FELICITY JONES as Kim in a scene from Chalet Girl, released on 16th March 2011.

When it comes to getting a job on your first ski season, it can be totally overwhelming. What kind of vacancies are there in ski resorts? Where should you look for work?

Canada, France and New Zealand are all popular places to find work on your ski season. Deciding which country you'd like to go to is the first step.

9 Things No One Tells You About Doing A Ski Season

Next, you need to find work (unless you are lucky enough to be a ski bum for the season!)

We've got all the best tips and advice for getting a good ski season job. Read on to find more...

Ski Season Jobs Chalet Girl

If you've ever seen the film Chalet Girl, then you might think you know what doing a ski season is all about.

Forget everything you learnt from that film. Most ski season jobs won't involve living in a virtually empty luxury chalet.

There is no guarantee you'll end up with a super rich, hot boyfriend at the end (but you never know!)

Some of the most popular jobs in ski resorts include:

Chalet Host

You will be cooking, cleaning and hosting different guests in a chalet. Working hours are typically 7am to 10pm with a few hours off in the middle of the day to go skiing. You're likely to get one full day off a week. Accommodation and ski pass often included.

Ski Instructor

You will be teaching people to ski (duh!) In order to become a ski instructor, you'll need to get some ski qualifications first.

BASI (British Association of Snowsports Instructors) run ski and snowboard instructors courses across Europe. You can find out how to book onto one of their ski instructor courses here.

Ski Le Gap run three month training courses to help you become an instructor.

Ski Tech

You will work in a ski rental shop, adjusting and fixing skis and snowboards. It's helpful to have prior experience with the technical side of skis and snowboards before. Hours are generally 9am to 5pm, so you'll have evenings off. Accommodation not included.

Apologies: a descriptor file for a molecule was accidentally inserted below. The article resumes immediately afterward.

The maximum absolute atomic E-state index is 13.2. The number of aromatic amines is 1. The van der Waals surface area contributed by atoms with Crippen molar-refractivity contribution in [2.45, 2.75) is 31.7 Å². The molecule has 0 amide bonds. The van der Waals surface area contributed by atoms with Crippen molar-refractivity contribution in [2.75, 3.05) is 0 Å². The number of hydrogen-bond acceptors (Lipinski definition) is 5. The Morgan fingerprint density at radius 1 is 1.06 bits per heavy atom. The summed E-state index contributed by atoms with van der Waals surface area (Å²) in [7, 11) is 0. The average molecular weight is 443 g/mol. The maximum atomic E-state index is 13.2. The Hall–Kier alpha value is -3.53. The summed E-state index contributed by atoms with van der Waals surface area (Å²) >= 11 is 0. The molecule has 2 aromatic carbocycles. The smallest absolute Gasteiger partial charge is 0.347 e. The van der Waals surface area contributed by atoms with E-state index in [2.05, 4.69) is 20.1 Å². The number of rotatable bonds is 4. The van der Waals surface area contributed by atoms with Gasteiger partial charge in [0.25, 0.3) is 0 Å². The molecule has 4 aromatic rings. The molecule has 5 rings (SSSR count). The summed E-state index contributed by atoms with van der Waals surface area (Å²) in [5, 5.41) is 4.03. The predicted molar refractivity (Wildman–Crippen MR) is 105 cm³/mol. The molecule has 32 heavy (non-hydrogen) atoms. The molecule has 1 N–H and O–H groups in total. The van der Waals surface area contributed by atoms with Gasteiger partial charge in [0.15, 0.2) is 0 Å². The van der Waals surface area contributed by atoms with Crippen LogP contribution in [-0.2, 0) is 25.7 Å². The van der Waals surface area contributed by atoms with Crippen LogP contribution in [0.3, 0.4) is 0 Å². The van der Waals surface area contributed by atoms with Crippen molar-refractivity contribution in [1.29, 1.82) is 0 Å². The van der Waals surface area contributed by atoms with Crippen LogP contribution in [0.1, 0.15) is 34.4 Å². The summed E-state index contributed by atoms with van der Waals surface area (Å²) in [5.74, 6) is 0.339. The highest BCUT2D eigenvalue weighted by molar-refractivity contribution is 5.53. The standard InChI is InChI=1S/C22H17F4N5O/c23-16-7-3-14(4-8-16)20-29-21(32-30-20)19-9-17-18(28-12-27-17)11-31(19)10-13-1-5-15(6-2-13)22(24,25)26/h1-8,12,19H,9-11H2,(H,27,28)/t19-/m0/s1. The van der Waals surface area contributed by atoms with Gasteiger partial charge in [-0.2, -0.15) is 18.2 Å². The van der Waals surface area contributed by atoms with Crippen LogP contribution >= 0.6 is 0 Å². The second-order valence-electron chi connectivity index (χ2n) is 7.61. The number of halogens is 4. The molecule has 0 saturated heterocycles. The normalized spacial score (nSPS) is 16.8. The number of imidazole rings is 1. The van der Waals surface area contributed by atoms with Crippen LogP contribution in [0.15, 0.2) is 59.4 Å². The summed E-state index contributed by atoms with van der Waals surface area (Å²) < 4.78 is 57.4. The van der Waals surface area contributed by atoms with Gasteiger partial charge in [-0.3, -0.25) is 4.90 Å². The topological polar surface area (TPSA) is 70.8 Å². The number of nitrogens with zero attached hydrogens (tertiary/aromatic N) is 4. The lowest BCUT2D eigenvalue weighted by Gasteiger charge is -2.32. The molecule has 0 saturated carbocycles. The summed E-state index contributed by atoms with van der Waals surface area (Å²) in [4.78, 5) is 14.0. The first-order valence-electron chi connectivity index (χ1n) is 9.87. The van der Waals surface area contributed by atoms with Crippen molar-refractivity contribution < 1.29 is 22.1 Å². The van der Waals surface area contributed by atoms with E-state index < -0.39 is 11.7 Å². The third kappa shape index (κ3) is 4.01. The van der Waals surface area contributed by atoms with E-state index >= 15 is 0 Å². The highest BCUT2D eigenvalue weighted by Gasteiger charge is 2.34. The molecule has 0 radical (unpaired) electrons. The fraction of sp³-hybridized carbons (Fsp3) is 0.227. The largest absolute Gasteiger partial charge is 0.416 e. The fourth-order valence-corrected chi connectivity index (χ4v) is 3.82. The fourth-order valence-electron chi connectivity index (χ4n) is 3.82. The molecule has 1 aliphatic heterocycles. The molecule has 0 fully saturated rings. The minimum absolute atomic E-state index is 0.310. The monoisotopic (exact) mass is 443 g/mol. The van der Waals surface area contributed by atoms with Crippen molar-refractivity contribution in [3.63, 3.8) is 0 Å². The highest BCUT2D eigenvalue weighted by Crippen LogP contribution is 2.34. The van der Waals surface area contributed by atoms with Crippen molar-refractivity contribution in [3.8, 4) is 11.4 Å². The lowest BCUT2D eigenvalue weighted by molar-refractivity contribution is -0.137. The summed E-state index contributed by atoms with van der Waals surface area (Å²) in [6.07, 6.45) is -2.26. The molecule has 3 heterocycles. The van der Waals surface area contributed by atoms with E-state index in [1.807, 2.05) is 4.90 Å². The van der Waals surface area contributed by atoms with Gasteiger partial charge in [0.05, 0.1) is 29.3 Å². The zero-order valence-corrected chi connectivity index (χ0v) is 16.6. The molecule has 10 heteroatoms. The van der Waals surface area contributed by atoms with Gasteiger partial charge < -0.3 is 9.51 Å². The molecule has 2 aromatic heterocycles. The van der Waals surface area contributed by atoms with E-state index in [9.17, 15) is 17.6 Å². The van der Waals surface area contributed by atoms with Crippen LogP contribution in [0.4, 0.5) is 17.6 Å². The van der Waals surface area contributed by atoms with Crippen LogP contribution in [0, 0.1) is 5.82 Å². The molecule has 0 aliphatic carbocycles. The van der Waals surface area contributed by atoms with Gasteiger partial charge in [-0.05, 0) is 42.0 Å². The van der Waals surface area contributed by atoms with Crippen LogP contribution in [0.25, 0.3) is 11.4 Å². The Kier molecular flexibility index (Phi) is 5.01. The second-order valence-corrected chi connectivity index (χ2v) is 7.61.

Bar Work

Want a lot of skiing time in the day? Then this could be the job for you. Bar work tends to be in the evening after the lifts have closed with one a day week off. You'll certainly meet some interesting characters. Accommodation and lift pass not included.

Transfer Driver

You will be driving people to and from the airport, or possibly the slopes depending on who employs you. Hours range from the early morning airport drops to late evening pick ups.

You generally have to be over the age of 25 for insurance reasons. If you are driving in Switzerland, you need a professional driving qualification. Often your employee will help you organise this. Accommodation and lift pass not included.

Lift Operator

You will be in charge of operating the ski lifts. If someone gets stuck or the queues need managing, it will be up to you and your team to keep the chairs running smoothly.

It's long hours in the cold, but you'll have the evenings off to party. Ski pass is usually included and you get to ride in your breaks. Dream job!

Most of these jobs don't require specific qualifications, apart from being a ski instructor. However, this will vary from company to company.

Ski Season Jobs Chalet Girl Computer Work

You want to get a ski season job, so where do you start?

Natives is a great website to look for work on your ski season. Whether you want to be a chef or a ski instructor, there are plenty of options. There's a Native Seasonaire Job Fair 2015 on Saturday 20 June 2015.